if h.B > 31-bucketCntBits {
	r += uintptr(fastrand()) << 31
}

// Start the traversal from which bucket
it.startBucket = r & (uintptr(1)<<h.B - 1)
// Start the traversal from which cell in the bucket
it.offset = uint8(r >> h.B & (bucketCnt - 1))

Assignment Process#

mapassign function
Check the flags flag

Calculate the hash value of the key, and according to the previous process, find the position to be assigned (which may be inserting a new key or updating an old key), and assign the value to the corresponding position.
The source code is similar to what we discussed before, the core is still a double loop, the outer loop traverses the bucket and its overflow bucket, and the inner loop traverses the various cells of the entire bucket.

Prepare two pointers, one (inserti) points to the position of the hash value of the key in the tophash array, and the other (insertk) points to the position of the cell (which is the address where the key is finally placed). Of course, the position of the value can be easily determined.
These three are actually related. The index position in the tophash array determines the position of the key in the entire bucket (8 keys in total), and the position of the value needs to "cross" the length of 8 keys.
In the process of the loop, inserti and insertk respectively point to the first empty cell found.
If the key is not found in the map, that is, the key does not exist in the original map, it means inserting a new key. The final placement address of the key is the first "vacant" position discovered (tophash is empty).
If all 8 keys in this bucket are already full, after exiting the loop, it is found that inserti and insertk are both empty. At this time, an overflow bucket needs to be attached to the back of the bucket.

Before the key is officially placed, the state of the map needs to be checked to see if it needs to be expanded. If the expansion conditions are met, a expansion operation is triggered proactively.

After that, the entire process of finding and locating the key needs to be repeated. Because after the expansion, the distribution of keys has changed.
Finally, the values related to the map will be updated. If a new key is inserted, the count field of the map element will be increased by 1; the hashWriting write flag set at the beginning of the function will be cleared.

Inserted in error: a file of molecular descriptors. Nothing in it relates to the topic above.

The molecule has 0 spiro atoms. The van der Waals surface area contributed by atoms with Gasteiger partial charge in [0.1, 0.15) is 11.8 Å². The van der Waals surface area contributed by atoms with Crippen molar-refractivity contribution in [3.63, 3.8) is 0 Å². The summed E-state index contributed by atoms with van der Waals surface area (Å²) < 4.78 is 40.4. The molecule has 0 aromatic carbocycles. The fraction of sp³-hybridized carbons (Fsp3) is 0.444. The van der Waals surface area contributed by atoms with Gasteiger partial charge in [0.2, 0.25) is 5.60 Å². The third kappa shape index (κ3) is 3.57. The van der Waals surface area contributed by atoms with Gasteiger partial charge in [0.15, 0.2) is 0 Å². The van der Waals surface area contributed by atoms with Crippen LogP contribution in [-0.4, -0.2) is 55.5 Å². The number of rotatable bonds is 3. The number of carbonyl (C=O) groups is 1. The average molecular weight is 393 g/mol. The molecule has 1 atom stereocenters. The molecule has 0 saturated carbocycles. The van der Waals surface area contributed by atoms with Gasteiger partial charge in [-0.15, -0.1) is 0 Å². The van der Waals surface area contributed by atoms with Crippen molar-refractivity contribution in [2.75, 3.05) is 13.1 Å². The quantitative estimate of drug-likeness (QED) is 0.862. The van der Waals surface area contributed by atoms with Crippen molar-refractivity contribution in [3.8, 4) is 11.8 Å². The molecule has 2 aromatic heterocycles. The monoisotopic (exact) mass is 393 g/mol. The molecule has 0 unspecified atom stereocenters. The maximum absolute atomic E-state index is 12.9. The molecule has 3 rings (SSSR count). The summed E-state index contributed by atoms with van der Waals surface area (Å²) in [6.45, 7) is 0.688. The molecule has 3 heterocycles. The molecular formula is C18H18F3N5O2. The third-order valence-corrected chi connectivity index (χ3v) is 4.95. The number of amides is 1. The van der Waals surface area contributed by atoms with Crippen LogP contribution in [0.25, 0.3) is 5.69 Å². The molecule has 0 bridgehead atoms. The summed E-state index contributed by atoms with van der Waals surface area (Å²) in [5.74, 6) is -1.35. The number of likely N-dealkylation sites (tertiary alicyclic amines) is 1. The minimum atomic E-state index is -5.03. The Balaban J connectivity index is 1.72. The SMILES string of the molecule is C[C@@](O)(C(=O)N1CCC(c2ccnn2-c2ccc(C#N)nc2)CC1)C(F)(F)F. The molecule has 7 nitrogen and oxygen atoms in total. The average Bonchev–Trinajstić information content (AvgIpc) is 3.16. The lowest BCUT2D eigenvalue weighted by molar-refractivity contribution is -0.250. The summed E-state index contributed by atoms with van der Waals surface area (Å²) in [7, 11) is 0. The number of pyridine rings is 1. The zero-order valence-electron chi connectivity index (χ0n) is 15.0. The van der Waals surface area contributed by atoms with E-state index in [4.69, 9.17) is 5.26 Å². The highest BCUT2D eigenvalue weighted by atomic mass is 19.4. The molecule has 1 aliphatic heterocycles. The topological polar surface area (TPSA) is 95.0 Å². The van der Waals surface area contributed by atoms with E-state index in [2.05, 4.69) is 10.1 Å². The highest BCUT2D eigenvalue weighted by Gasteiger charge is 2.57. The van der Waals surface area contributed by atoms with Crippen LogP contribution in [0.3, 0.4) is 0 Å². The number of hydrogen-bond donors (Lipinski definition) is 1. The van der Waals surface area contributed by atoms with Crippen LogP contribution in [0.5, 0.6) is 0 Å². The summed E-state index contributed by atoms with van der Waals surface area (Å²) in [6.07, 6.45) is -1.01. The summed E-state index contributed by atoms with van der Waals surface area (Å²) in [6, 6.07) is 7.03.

ps: The pointer returned by the mapassign function points to the position of the value corresponding to the key, and with the address, it is easy to perform the assignment.

Deletion Process#

First, check the flags flag to see if there are other goroutines performing write operations. If so, return panic directly.
Calculate the hash of the key and find the bucket it falls into. Check if the map is in the expansion process and perform a migration operation if necessary.
Find the specific position of the key, and traverse each cell in the bucket to find the corresponding position. After finding it, clear the key and value.
Finally, decrement the count field of the hamp interface by 1 and set the corresponding position of the tophash to empty.

Expansion Process#

When is expansion needed:

  1. Load factor > 6.5. locadFactor := count / (2^B)
  2. Too many overflow buckets: B<15, count > 2^B; B>15, count > 2^15

hashGrow() allocates new buckets and hangs the old buckets on the oldbuckets field.
The actual action of moving buckets is in the growWork() function, and the action of calling the growWork() function is in the mapassign and mapdelete functions.
olddbuckets is nil when the expansion is completed.

Why are the keys unordered?#

After the map is expanded, the keys will be moved. Keys that originally fell into the same bucket will have to fly far away after the move (the bucket number is increased by 2^B).
During the traversal, the buckets are traversed in order, and the keys in the bucket are also traversed in order. After the move, the positions of the keys have changed significantly, and some keys have flown high, while others have remained in place. As a result, the result of traversing the map is unlikely to be in the original order.

When traversing the map, we do not start from bucket 0 every time, but start from a random bucket number, and start traversing from a random cell number in this bucket. Even if you have a fixed map and just traverse it, it is unlikely to return a fixed sequence of key/value pairs.

ps: The feature "the result of iterating the map is unordered" was added starting from Go 1.0.